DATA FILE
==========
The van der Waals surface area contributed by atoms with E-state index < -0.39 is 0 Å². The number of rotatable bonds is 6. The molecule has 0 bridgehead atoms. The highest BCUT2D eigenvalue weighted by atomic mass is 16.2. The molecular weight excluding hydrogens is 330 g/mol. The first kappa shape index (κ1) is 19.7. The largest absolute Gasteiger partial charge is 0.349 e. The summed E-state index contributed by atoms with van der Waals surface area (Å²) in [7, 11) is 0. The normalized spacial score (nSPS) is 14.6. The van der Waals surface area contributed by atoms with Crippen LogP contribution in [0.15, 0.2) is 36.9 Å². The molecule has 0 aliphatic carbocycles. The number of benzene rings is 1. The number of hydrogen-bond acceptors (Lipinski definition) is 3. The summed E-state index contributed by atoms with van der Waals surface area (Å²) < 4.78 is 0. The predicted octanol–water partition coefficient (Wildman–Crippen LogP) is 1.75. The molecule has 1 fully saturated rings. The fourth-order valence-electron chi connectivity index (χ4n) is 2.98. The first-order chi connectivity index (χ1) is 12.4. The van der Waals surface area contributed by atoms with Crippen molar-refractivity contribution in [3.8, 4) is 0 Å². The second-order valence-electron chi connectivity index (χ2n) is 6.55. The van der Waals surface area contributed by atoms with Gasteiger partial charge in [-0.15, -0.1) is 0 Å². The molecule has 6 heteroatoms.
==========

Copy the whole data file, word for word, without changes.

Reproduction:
The van der Waals surface area contributed by atoms with E-state index < -0.39 is 0 Å². The number of rotatable bonds is 6. The molecule has 0 bridgehead atoms. The highest BCUT2D eigenvalue weighted by atomic mass is 16.2. The molecular weight excluding hydrogens is 330 g/mol. The first kappa shape index (κ1) is 19.7. The largest absolute Gasteiger partial charge is 0.349 e. The summed E-state index contributed by atoms with van der Waals surface area (Å²) in [7, 11) is 0. The normalized spacial score (nSPS) is 14.6. The van der Waals surface area contributed by atoms with Crippen LogP contribution in [0.15, 0.2) is 36.9 Å². The molecule has 0 aliphatic carbocycles. The number of benzene rings is 1. The number of hydrogen-bond acceptors (Lipinski definition) is 3. The summed E-state index contributed by atoms with van der Waals surface area (Å²) < 4.78 is 0. The predicted octanol–water partition coefficient (Wildman–Crippen LogP) is 1.75. The molecule has 1 fully saturated rings. The fourth-order valence-electron chi connectivity index (χ4n) is 2.98. The first-order chi connectivity index (χ1) is 12.4. The van der Waals surface area contributed by atoms with Crippen molar-refractivity contribution in [3.8, 4) is 0 Å². The second-order valence-electron chi connectivity index (χ2n) is 6.55. The van der Waals surface area contributed by atoms with Gasteiger partial charge in [-0.15, -0.1) is 0 Å². The molecule has 6 heteroatoms.